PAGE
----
Le Patin Libre: Vertical Influences

Posted: November 11th, 2014 | Author: | Filed under: Performance | Tags: , , , , , , , , , , | Comments Off on Le Patin Libre: Vertical Influences

Le Patin Libre, Vertical Influences, Dance Umbrella, Alexandra Palace Ice Rink, October 29

Le Patin Libre (photo: Rolline Laporte)

Le Patin Libre (photo: Rolline Laporte)

Two hours drive from Teddington should get you well out of London but on this particular Thursday it only got me to Alexandra Palace 15 minutes after the performance of Le Patin Libre started but as some kind soul who was wheeling his fold-up bike on his way to see the Hugging Guru in another part of Alexandra Palace told me, the time you arrive is precisely the time you should arrive. Notwithstanding the wisdom of his statement, I would have liked to see the beginning of Le Patin Libre’s Vertical Influences because what I saw subsequently was such a revelation.

Here you are on the ringside of this vast arena watching six skaters tracing lines in the ice like exuberant explorers, pushing space in front of them and pulling it behind them like a flock of birds. There is still a sense of the proscenium theatre because we are seated in a cosy rectangle on one side of the rink and the performers play towards us. But otherwise the dynamics of the conventional theatre are blown away by the sheer volume of this space, and also by the dance form. The origins of Le Patin Libre began on the frozen lakes and outdoor rinks of Montreal where ice underlies the national temperament. Every local park in winter has its seasonally constructed ice rink dedicated for the most part to hockey but also to free skating (patin libre). The photograph on the front of Dance Umbrella’s printed program gives you the idea. All but one of the members of Le Patin Libre took to the ice as naturally as we might learn to dribble a ball in the back yard. They then developed their skills in figure-skating competition but found the creative side limited. Alexandre Hamel got together a small group to develop a choreographic form on ice, and the rest, as they say, is icestory.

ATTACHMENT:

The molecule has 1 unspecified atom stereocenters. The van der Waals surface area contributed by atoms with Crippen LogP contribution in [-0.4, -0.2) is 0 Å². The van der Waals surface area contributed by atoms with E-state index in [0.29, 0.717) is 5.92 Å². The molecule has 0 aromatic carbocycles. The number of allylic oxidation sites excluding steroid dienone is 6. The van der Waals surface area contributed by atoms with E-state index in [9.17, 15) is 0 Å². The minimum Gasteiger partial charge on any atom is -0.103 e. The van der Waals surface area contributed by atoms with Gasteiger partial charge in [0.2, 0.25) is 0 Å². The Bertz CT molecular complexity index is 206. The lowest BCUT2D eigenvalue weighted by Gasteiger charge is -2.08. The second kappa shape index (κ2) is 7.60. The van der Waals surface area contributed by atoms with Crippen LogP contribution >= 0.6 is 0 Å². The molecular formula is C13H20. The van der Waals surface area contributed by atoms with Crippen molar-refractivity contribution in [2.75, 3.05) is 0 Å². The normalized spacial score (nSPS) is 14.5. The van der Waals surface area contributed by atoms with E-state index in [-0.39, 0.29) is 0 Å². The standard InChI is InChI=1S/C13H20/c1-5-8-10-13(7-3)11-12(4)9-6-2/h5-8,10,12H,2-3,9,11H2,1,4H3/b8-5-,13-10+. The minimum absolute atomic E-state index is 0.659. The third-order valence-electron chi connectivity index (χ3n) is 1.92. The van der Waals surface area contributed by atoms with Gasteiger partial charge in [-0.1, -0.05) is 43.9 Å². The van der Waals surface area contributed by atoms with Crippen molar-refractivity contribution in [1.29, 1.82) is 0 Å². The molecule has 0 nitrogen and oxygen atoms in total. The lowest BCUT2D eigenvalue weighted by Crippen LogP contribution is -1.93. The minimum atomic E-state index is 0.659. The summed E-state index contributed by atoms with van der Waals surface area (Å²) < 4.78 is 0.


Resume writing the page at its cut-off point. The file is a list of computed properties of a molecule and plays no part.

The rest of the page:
Back to Alexandra Palace where the skaters are like free spirits in autumn colours (courtesy of Jenn Pocobene) stamping out rhythms on the ice and swooping around the rink chasing each other, Hamel in an orange shirt darting in an out of the group. I am reminded of Paul Klee’s description of his doodle sketches as ‘taking his pencil for a walk’. Taylor Dilley doodles on one leg for long, slow stretches, but for the most part the skaters take their entire shape around the ice at high speed, skating with ballet bravura without having to compete for points. All six skaters have characters that brim with confidence without ever getting haughty about their skills or precious about their choreography; they have removed themselves from the trappings of figure skating and simply dance on ice, drawing the audience into their performance with endearing modesty. Perhaps it’s because I lived in Montreal for so long that the performance touches me deeply, but I felt at Alexandra Palace that I was not alone.

By taking the sport and artistic competition out of skating, Le Patin Libre presents a new dynamic of dance, one that allows shapes to glide and swoop and turn at dizzying speeds. And because the performers need so much space to move, the dance venue has expanded to heroic stature. Alexandra Palace is not exactly beautiful but tracking these dancers as they course around its rink is exhilarating. It is as if our senses grow into the new volume, enlarging our perceptions and expectations. Perhaps this is what Edward Gordon Craig had in mind when he wrote about his vision of theatre having heroic stature. There is much to explore in this new form and it is an inspired co-commission by Dance Umbrella.

After the interval, the ‘front’ has changed from the side to one end of the rink where we are seated on benches on a covered section of the ice. The skaters enter from the furthest point from the audience gliding endlessly towards us in Lucy Carter’s brilliant backlight until they turn effortlessly at the very last, impossible moment to regroup in the distance. In between these long patterns that resemble cloverleaf motorway intersections, the skaters introduce their individual skills in a narrow band of light across the front of the ice. Coming forward again, they stop suddenly in the silence of snow. Jasmin Boivin, doubling as the composer for the group, smiles a wicked smile in front while the others weave down the ice in S-curves and in beautiful counterpoint Boivin skates up the ice as the others race down towards him, splitting around him like water round a pebble. There are quartets, a lovely turning solo by Pascale Jodoin and a superbly articulated riff by Samory Ba with his elongated body in shirt and orange pants that has the syncopated, ice-tapping rhythms of free improvisation. The others join for more gliding patterns at speed, their camaraderie as palpable as their joy of movement.

Driving home was a breeze.